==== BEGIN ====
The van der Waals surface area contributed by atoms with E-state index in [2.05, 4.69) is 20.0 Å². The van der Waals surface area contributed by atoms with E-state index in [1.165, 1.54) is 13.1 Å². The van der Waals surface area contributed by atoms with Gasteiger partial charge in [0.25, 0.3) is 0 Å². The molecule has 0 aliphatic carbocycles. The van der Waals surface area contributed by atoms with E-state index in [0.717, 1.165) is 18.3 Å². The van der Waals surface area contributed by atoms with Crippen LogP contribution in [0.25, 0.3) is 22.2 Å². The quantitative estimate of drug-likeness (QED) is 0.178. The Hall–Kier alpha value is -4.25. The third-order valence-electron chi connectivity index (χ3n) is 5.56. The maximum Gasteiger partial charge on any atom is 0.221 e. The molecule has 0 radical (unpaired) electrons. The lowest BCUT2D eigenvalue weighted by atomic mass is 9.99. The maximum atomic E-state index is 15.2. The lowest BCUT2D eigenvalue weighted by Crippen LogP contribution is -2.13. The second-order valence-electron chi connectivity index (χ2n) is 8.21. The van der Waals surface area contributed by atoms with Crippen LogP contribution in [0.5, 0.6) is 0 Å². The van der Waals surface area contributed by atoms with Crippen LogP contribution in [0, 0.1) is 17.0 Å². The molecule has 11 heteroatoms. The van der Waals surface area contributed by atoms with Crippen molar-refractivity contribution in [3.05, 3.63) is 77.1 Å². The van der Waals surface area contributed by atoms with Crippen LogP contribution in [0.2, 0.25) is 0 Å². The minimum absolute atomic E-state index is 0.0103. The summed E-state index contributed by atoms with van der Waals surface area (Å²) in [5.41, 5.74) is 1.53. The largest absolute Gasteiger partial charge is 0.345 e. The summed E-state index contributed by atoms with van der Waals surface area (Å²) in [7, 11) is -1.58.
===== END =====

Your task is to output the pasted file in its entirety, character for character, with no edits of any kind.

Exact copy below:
The van der Waals surface area contributed by atoms with E-state index in [2.05, 4.69) is 20.0 Å². The van der Waals surface area contributed by atoms with E-state index in [1.165, 1.54) is 13.1 Å². The van der Waals surface area contributed by atoms with Gasteiger partial charge in [0.25, 0.3) is 0 Å². The molecule has 0 aliphatic carbocycles. The van der Waals surface area contributed by atoms with E-state index in [0.717, 1.165) is 18.3 Å². The van der Waals surface area contributed by atoms with Crippen LogP contribution in [0.25, 0.3) is 22.2 Å². The quantitative estimate of drug-likeness (QED) is 0.178. The Hall–Kier alpha value is -4.25. The third-order valence-electron chi connectivity index (χ3n) is 5.56. The maximum Gasteiger partial charge on any atom is 0.221 e. The molecule has 0 radical (unpaired) electrons. The lowest BCUT2D eigenvalue weighted by atomic mass is 9.99. The maximum atomic E-state index is 15.2. The lowest BCUT2D eigenvalue weighted by Crippen LogP contribution is -2.13. The second-order valence-electron chi connectivity index (χ2n) is 8.21. The van der Waals surface area contributed by atoms with Crippen LogP contribution in [0.5, 0.6) is 0 Å². The van der Waals surface area contributed by atoms with Crippen LogP contribution in [0, 0.1) is 17.0 Å². The molecule has 11 heteroatoms. The van der Waals surface area contributed by atoms with Crippen molar-refractivity contribution in [3.05, 3.63) is 77.1 Å². The van der Waals surface area contributed by atoms with Crippen LogP contribution in [0.2, 0.25) is 0 Å². The minimum absolute atomic E-state index is 0.0103. The summed E-state index contributed by atoms with van der Waals surface area (Å²) in [5.41, 5.74) is 1.53. The largest absolute Gasteiger partial charge is 0.345 e. The summed E-state index contributed by atoms with van der Waals surface area (Å²) in [7, 11) is -1.58.